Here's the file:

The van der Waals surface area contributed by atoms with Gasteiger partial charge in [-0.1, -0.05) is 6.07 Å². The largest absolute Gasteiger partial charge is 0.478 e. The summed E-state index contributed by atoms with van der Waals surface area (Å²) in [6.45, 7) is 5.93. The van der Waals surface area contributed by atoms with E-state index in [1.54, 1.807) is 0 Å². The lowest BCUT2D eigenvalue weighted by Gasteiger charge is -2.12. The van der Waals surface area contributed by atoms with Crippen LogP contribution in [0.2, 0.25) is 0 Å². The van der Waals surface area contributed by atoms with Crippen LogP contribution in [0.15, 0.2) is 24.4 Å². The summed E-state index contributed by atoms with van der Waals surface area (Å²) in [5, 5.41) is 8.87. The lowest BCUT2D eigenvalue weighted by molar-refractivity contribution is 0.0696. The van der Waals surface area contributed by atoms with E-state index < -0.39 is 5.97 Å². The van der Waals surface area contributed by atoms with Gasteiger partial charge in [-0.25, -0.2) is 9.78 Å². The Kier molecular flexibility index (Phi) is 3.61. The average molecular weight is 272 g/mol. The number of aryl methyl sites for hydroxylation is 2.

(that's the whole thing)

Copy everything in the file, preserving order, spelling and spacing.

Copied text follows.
The van der Waals surface area contributed by atoms with Gasteiger partial charge in [-0.1, -0.05) is 6.07 Å². The largest absolute Gasteiger partial charge is 0.478 e. The summed E-state index contributed by atoms with van der Waals surface area (Å²) in [6.45, 7) is 5.93. The van der Waals surface area contributed by atoms with E-state index in [1.54, 1.807) is 0 Å². The lowest BCUT2D eigenvalue weighted by Gasteiger charge is -2.12. The van der Waals surface area contributed by atoms with Crippen LogP contribution in [0.2, 0.25) is 0 Å². The van der Waals surface area contributed by atoms with Crippen LogP contribution in [0.15, 0.2) is 24.4 Å². The summed E-state index contributed by atoms with van der Waals surface area (Å²) in [5, 5.41) is 8.87. The lowest BCUT2D eigenvalue weighted by molar-refractivity contribution is 0.0696. The van der Waals surface area contributed by atoms with E-state index < -0.39 is 5.97 Å². The van der Waals surface area contributed by atoms with Gasteiger partial charge in [-0.25, -0.2) is 9.78 Å². The Kier molecular flexibility index (Phi) is 3.61. The average molecular weight is 272 g/mol. The number of aryl methyl sites for hydroxylation is 2.